The biggest portion of funding comes from the federal government. Section 8 consists of vouchers for people to rent housing on the private market. Section 9 is the public housing funding that flows through the Athens Housing Authority. 

Girtz says the most challenging affordable rental housing in terms of quality, maintenance and management are privately held properties like Bethel, “many of which have an out-of-town owner who collects those Section 8 vouchers from the federal government monthly, but doesn’t provide a whole lot of oversight, management or care on the properties themselves,” Girtz says.

This problem is why the county is stepping in. Girtz says the solution is public-private partnership. 

The local government was one of the bigger players in displacement during Urban Renewal in the 1960s, when several African-American neighborhoods were razed, and that was partially what caused that situation Athens is facing now, Girtz says. It was called “slum clearance,” where black residents were uprooted and put in newly built projects. However, this “renewal” was more of a removal from their community.  

 “We’ve got to be a player in relieving some of these challenges today,” Girtz says.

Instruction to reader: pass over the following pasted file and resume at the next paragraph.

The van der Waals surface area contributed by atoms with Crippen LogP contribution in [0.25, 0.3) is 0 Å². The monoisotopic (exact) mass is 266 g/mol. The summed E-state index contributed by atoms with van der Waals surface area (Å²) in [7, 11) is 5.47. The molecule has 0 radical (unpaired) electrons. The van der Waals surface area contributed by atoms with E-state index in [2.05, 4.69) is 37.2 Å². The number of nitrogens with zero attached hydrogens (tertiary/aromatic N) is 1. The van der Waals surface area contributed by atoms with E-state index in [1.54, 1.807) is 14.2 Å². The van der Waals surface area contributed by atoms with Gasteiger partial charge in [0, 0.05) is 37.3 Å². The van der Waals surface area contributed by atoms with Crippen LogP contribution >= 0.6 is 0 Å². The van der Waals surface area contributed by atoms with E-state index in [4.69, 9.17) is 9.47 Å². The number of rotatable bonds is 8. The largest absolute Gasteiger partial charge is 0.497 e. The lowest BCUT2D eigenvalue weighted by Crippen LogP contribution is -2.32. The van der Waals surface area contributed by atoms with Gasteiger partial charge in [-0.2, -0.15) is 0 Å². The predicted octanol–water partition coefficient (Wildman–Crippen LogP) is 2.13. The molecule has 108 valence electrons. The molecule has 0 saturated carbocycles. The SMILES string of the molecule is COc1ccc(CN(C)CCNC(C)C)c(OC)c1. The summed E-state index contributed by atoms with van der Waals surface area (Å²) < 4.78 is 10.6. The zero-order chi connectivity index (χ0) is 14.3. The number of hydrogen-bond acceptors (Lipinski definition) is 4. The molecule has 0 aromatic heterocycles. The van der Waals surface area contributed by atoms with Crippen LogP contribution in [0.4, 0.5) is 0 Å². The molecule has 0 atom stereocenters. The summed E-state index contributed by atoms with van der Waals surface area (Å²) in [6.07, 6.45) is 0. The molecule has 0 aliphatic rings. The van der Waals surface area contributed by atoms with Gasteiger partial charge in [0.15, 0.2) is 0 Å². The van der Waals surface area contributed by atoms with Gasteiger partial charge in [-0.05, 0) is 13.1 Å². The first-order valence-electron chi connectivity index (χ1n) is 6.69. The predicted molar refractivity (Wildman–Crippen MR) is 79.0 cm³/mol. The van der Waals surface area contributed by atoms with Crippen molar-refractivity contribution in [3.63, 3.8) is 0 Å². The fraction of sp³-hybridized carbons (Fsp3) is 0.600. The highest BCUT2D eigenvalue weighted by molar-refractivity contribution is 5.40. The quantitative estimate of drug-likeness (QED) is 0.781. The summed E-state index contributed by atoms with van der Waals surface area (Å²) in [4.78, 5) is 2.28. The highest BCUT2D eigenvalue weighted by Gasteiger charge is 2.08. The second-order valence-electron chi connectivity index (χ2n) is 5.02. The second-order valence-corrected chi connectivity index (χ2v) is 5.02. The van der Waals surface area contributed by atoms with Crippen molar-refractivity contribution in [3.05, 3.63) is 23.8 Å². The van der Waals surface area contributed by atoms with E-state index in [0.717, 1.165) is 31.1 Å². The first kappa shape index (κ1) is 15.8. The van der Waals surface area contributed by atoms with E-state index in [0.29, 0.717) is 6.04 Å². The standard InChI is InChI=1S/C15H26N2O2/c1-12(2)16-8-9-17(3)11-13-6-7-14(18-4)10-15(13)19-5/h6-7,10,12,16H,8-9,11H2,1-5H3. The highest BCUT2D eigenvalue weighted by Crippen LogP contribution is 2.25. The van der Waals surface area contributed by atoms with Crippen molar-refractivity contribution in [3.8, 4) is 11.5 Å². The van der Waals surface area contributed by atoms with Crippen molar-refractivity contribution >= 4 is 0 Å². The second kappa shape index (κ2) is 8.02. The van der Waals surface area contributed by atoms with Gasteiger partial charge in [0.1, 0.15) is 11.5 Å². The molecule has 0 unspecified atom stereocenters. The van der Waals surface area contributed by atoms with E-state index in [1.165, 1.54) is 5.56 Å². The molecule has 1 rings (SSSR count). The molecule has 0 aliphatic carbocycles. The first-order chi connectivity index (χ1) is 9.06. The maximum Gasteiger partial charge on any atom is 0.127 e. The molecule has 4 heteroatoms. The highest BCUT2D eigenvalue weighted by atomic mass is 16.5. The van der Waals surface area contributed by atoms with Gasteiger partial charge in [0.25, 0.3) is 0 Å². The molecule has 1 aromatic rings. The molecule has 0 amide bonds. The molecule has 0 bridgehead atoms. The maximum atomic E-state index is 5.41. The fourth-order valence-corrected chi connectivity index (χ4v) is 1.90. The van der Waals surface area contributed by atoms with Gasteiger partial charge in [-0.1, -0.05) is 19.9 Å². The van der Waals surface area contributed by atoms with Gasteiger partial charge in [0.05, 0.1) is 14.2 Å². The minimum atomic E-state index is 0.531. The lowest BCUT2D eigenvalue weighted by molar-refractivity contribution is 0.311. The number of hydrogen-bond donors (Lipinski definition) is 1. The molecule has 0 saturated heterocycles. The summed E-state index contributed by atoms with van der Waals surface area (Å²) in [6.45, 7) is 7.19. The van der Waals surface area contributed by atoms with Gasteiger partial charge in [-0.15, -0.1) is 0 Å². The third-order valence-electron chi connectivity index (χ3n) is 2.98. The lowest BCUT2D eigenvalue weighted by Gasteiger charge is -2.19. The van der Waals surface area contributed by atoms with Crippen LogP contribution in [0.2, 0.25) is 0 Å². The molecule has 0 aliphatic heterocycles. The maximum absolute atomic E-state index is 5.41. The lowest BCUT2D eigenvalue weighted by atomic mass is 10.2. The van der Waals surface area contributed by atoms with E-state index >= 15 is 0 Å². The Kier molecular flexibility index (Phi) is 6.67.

Bethel was privately owned, but now the housing authority is stepping in and putting Section 9 funding into the complex, in addition to the $39 million in SPLOST funds, if it’s passed.

In addition, the mayor and commission asked the ACC Planning Department earlier this year to look into how the county can encourage private, for-profit developers to build affordable housing. Some ideas include providing free water and sewer hookups, building sidewalks or helping with stormwater costs.

“If you look at disinvestment, it’s going to happen when someone doesn’t have the means or the access to resources,” Girtz says. “When you can join people with resources with those without… you stabilize the ship instead of it sinking… like it’s sunk at Bethel Midtown, Athens Gardens, Clarke Gardens and Rolling Ridge, and others.”